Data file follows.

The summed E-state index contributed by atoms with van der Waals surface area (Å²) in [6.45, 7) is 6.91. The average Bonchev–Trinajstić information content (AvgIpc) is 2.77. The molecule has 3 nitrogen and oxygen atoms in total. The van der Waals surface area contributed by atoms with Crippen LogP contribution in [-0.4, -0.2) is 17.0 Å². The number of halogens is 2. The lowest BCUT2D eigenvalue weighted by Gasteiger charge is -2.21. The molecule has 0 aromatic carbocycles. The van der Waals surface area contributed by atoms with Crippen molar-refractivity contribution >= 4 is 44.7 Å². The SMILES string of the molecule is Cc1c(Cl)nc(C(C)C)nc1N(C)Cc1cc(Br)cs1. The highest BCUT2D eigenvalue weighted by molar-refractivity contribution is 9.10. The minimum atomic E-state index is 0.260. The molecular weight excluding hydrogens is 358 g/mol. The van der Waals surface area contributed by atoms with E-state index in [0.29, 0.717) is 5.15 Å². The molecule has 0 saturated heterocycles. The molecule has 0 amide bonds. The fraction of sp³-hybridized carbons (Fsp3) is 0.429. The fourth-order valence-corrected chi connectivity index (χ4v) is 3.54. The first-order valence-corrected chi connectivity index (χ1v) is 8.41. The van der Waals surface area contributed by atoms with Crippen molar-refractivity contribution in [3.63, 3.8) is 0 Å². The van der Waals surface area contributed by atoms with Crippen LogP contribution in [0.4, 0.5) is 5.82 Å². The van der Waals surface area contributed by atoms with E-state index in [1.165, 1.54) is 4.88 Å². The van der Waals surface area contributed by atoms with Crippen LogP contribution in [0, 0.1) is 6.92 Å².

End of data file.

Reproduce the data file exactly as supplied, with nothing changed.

The summed E-state index contributed by atoms with van der Waals surface area (Å²) in [6.45, 7) is 6.91. The average Bonchev–Trinajstić information content (AvgIpc) is 2.77. The molecule has 3 nitrogen and oxygen atoms in total. The van der Waals surface area contributed by atoms with Crippen LogP contribution in [-0.4, -0.2) is 17.0 Å². The number of halogens is 2. The lowest BCUT2D eigenvalue weighted by Gasteiger charge is -2.21. The molecule has 0 aromatic carbocycles. The van der Waals surface area contributed by atoms with Crippen molar-refractivity contribution >= 4 is 44.7 Å². The SMILES string of the molecule is Cc1c(Cl)nc(C(C)C)nc1N(C)Cc1cc(Br)cs1. The highest BCUT2D eigenvalue weighted by molar-refractivity contribution is 9.10. The minimum atomic E-state index is 0.260. The molecular weight excluding hydrogens is 358 g/mol. The van der Waals surface area contributed by atoms with E-state index in [0.29, 0.717) is 5.15 Å². The molecule has 0 saturated heterocycles. The molecule has 0 amide bonds. The fraction of sp³-hybridized carbons (Fsp3) is 0.429. The fourth-order valence-corrected chi connectivity index (χ4v) is 3.54. The first-order valence-corrected chi connectivity index (χ1v) is 8.41. The van der Waals surface area contributed by atoms with Crippen molar-refractivity contribution in [3.63, 3.8) is 0 Å². The van der Waals surface area contributed by atoms with Crippen LogP contribution in [0.4, 0.5) is 5.82 Å². The van der Waals surface area contributed by atoms with E-state index in [1.165, 1.54) is 4.88 Å². The van der Waals surface area contributed by atoms with Crippen LogP contribution in [0, 0.1) is 6.92 Å².